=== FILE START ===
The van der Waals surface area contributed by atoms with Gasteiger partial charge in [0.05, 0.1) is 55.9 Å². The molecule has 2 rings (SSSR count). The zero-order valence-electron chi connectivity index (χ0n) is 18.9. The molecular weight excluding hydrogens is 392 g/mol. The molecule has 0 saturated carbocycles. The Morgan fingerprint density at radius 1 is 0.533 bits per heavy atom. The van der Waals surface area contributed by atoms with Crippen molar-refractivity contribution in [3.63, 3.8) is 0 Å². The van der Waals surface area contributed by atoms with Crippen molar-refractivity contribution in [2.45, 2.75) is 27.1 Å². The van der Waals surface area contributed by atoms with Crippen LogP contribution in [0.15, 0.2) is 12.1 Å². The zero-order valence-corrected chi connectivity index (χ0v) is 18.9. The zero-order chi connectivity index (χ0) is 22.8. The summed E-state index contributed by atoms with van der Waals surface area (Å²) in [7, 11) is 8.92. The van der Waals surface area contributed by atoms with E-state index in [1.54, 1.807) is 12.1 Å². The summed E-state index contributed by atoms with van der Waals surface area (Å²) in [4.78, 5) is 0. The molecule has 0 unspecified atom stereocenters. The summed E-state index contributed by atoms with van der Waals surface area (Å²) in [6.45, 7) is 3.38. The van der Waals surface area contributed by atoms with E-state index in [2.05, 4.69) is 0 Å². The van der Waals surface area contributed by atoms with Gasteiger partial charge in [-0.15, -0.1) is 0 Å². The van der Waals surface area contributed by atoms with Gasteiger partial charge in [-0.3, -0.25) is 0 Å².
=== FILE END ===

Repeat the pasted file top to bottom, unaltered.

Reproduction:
The van der Waals surface area contributed by atoms with Gasteiger partial charge in [0.05, 0.1) is 55.9 Å². The molecule has 2 rings (SSSR count). The zero-order valence-electron chi connectivity index (χ0n) is 18.9. The molecular weight excluding hydrogens is 392 g/mol. The molecule has 0 saturated carbocycles. The Morgan fingerprint density at radius 1 is 0.533 bits per heavy atom. The van der Waals surface area contributed by atoms with Crippen molar-refractivity contribution in [3.63, 3.8) is 0 Å². The van der Waals surface area contributed by atoms with Crippen molar-refractivity contribution in [2.45, 2.75) is 27.1 Å². The van der Waals surface area contributed by atoms with Crippen LogP contribution in [0.15, 0.2) is 12.1 Å². The zero-order valence-corrected chi connectivity index (χ0v) is 18.9. The zero-order chi connectivity index (χ0) is 22.8. The summed E-state index contributed by atoms with van der Waals surface area (Å²) in [7, 11) is 8.92. The van der Waals surface area contributed by atoms with E-state index in [1.54, 1.807) is 12.1 Å². The summed E-state index contributed by atoms with van der Waals surface area (Å²) in [4.78, 5) is 0. The molecule has 0 unspecified atom stereocenters. The summed E-state index contributed by atoms with van der Waals surface area (Å²) in [6.45, 7) is 3.38. The van der Waals surface area contributed by atoms with E-state index in [2.05, 4.69) is 0 Å². The van der Waals surface area contributed by atoms with Gasteiger partial charge in [-0.15, -0.1) is 0 Å². The van der Waals surface area contributed by atoms with Gasteiger partial charge in [-0.3, -0.25) is 0 Å².